Microsoft and Epic are collaborating to integrate generative AI tools through Azure OpenAI Service into EMR and workflows for non-clinical tasks, building on a long-standing collaboration between the two companies, aiming to increase productivity, enhance patient care, and improve the financial position of health systems worldwide.

One of the initial generative AI solutions focuses on drafting message responses to patients automatically. The tool is already being used by UC San Diego Health, UW Health in Madison, Wisconsin, and Stanford Health Care. Additionally, natural language queries and interactive data analysis will be brought to SlicerDicer, Epic's self-service reporting tool, allowing clinical leaders to explore data through conversational voice queries.

"Integrating generative AI into some of our daily workflows will increase productivity for many of our providers, allowing them to focus on the clinical duties that truly require their attention," said Chero Goswami, Chief Information Officer at UW Health, according to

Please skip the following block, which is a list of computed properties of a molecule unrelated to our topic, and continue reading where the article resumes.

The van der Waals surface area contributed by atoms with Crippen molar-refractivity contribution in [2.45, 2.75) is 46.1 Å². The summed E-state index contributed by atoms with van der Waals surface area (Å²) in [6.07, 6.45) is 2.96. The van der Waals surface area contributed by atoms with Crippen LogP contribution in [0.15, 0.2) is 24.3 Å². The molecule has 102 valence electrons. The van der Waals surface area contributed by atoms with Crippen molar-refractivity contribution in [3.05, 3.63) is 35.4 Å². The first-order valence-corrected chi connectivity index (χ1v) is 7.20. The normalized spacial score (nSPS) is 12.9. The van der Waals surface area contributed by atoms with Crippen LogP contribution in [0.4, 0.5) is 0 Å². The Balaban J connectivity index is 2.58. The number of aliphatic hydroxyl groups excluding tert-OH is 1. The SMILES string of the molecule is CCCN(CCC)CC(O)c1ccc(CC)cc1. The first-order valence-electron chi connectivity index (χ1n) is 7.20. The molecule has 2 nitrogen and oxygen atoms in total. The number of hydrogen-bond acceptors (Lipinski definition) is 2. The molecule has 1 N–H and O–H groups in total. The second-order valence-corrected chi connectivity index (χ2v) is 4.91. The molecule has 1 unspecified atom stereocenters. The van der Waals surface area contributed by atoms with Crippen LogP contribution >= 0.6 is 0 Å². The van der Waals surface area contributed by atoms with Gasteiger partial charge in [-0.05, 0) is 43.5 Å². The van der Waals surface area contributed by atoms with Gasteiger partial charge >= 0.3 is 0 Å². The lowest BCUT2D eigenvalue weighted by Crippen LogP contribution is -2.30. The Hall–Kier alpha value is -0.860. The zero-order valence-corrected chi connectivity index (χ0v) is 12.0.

Microsoft, a key investor in OpenAI, is also incorporating OpenAI technology and services into Nuance, a natural language processing company it acquired for $19.2 billion in March 2022. Last month, Nuance launched DAX Express, the latest version of its ambient AI natural language processing tool that can automatically turn a consultation into a structured record.

“Our expanded partnership builds on a long history of collaboration between Microsoft, Nuance and Epic, including our work to help healthcare organizations migrate their Epic environments to Azure. Together we can help providers deliver significant clinical and business outcomes leveraging the power of the Microsoft Cloud and Epic,” said Eric Boyd, corporate vice president, AI Platform, Microsoft, in a press release. 

Microsoft urges the fact that Azure and Azure OpenAI Service, including any of its component technologies, are intended for general-purpose use and are not intended or made available as medical devices, diagnostic tools, or substitutes for professional clinical advice or opinions.